NEWS

Former fugitive's family wants him returned to U.S. to die

05/17/2012 06:10 EDT | Updated 07/17/2012 05:12 EDT

The family of a Manitoba man who evaded police for more than 30 years before being arrested wants the terminally ill ex-fugitive returned to Pennsylvania where his wife lives.

Ian Jackson MacDonald, 73, has been serving a conditional sentence in a local care home since he pleaded guilty last year to a decades-old drug-smuggling charge.

MacDonald has terminal prostate cancer that has spread to his bones, as well as coronary artery disease, diabetes and other medical problems. Doctors have estimated he has months to live.

MacDonald told CBC News he wants Canadian and U.S. justice officials to let him return to Pennsylvania.

"I probably don't deserve it, but if there's a way that I could finish my sentence in my home or someplace close to home…." he said Wednesday.

Originally from Winnipeg, MacDonald — who was known as "Big Mac" and "Whitey" — was arrested in Florida in 1980 on a warrant issued by Manitoba police, who suspected he had helped smuggle more than 225 kilograms of marijuana into Canada.

Escaped custody

While in custody, he faked a heart attack and was taken to hospital, where he escaped by conning a guard into removing his leg shackles, according to the U.S. Marshals Service.

MacDonald escaped and lived on the lam for many years, until an officer who was assigned to the file in 2009 found information that led investigators to a home in Pennsylvania, where MacDonald and his wife had once lived under an assumed name.

Officers then learned the couple had moved to a town in central Florida, where MacDonald was located and arrested in January 2011.

MacDonald was extradited from Florida and returned to Manitoba, where he pleaded guilty in September to one count of conspiracy to import narcotics.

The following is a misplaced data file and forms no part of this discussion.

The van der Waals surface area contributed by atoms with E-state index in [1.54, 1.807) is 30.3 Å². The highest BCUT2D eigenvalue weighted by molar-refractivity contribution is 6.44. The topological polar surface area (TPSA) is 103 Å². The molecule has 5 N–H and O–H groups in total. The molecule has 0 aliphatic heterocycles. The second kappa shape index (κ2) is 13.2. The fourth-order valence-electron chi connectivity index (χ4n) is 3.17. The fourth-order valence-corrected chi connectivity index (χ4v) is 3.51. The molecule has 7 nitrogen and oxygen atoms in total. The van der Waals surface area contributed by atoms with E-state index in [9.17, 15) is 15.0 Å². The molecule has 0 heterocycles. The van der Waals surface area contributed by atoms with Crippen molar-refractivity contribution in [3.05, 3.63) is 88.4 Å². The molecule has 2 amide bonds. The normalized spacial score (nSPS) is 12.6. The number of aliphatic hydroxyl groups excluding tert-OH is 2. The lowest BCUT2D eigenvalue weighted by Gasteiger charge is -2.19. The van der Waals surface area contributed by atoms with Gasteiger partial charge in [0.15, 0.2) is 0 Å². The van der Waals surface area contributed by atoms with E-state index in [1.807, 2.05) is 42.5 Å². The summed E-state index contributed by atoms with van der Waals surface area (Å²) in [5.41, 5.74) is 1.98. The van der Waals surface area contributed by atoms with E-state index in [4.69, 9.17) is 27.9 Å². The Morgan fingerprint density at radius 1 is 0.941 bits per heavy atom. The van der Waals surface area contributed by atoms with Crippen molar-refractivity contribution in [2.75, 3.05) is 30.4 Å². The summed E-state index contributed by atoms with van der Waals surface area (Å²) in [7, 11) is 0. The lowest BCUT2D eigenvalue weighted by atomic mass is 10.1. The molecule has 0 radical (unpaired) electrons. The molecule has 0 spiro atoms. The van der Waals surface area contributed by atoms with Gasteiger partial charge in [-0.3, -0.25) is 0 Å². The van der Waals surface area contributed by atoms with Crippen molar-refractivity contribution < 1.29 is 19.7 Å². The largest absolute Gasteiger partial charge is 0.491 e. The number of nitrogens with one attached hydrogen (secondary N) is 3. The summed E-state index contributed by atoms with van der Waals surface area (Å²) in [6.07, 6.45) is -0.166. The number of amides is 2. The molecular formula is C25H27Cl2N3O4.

He received a conditional sentence of two years less a day to be served in the community.

As a condition of his sentence, MacDonald has been under 24-hour house arrest except in case of medical appointments or emergencies.

Children forgive him

MacDonald's three children, who were born in Winnipeg but now live in California, did not even know he was alive until they learned of his capture last year.

"I had really come to the terms that he was dead and I was never going to know the truth about him," said Lisa Alexander, who travelled with her siblings to Winnipeg to see their father.

The children say they forgive MacDonald for his decades on the run, and they are now lobbying both the Canadian and U.S. governments to let him reunite with his family.

"We all got the short end of the stick our whole lives, and if you could just give us a chance, you know, let him come home for a little while," said Basey Shane, his son.

The children argue that keeping MacDonald in Canada is costing taxpayers money because the government is covering his medical bills.

Alexander said both governments should show MacDonald and his family a little mercy.

"Life's not just about if you deserve it," she said, her voice cracking.

"He's a human being. He made a lot of mistakes; he's the first to say it. But he just needs to go home to his wife, back to the [United] States … he needs to go home."

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